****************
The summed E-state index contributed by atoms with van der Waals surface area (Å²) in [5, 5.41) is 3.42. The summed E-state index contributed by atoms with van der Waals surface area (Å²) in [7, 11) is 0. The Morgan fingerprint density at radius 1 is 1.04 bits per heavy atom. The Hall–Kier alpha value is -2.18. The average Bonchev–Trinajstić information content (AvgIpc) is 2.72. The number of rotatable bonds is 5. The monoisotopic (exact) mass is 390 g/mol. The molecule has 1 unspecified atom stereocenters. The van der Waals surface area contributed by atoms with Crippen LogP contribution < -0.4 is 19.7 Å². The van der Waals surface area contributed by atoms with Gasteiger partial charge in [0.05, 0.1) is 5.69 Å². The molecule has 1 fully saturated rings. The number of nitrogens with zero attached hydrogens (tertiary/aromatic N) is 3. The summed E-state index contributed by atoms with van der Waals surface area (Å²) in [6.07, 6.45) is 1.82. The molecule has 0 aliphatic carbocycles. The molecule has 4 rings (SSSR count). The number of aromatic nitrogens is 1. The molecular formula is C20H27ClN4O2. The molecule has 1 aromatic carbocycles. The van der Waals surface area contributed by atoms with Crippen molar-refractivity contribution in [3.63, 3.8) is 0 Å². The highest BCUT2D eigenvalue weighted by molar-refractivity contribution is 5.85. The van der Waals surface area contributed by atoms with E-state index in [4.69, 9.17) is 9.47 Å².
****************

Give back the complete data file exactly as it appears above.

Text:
The summed E-state index contributed by atoms with van der Waals surface area (Å²) in [5, 5.41) is 3.42. The summed E-state index contributed by atoms with van der Waals surface area (Å²) in [7, 11) is 0. The Morgan fingerprint density at radius 1 is 1.04 bits per heavy atom. The Hall–Kier alpha value is -2.18. The average Bonchev–Trinajstić information content (AvgIpc) is 2.72. The number of rotatable bonds is 5. The monoisotopic (exact) mass is 390 g/mol. The molecule has 1 unspecified atom stereocenters. The van der Waals surface area contributed by atoms with Crippen LogP contribution < -0.4 is 19.7 Å². The van der Waals surface area contributed by atoms with Gasteiger partial charge in [0.05, 0.1) is 5.69 Å². The molecule has 1 fully saturated rings. The number of nitrogens with zero attached hydrogens (tertiary/aromatic N) is 3. The summed E-state index contributed by atoms with van der Waals surface area (Å²) in [6.07, 6.45) is 1.82. The molecule has 0 aliphatic carbocycles. The molecule has 4 rings (SSSR count). The number of aromatic nitrogens is 1. The molecular formula is C20H27ClN4O2. The molecule has 1 aromatic carbocycles. The van der Waals surface area contributed by atoms with Crippen molar-refractivity contribution in [3.63, 3.8) is 0 Å². The highest BCUT2D eigenvalue weighted by molar-refractivity contribution is 5.85. The van der Waals surface area contributed by atoms with E-state index in [4.69, 9.17) is 9.47 Å².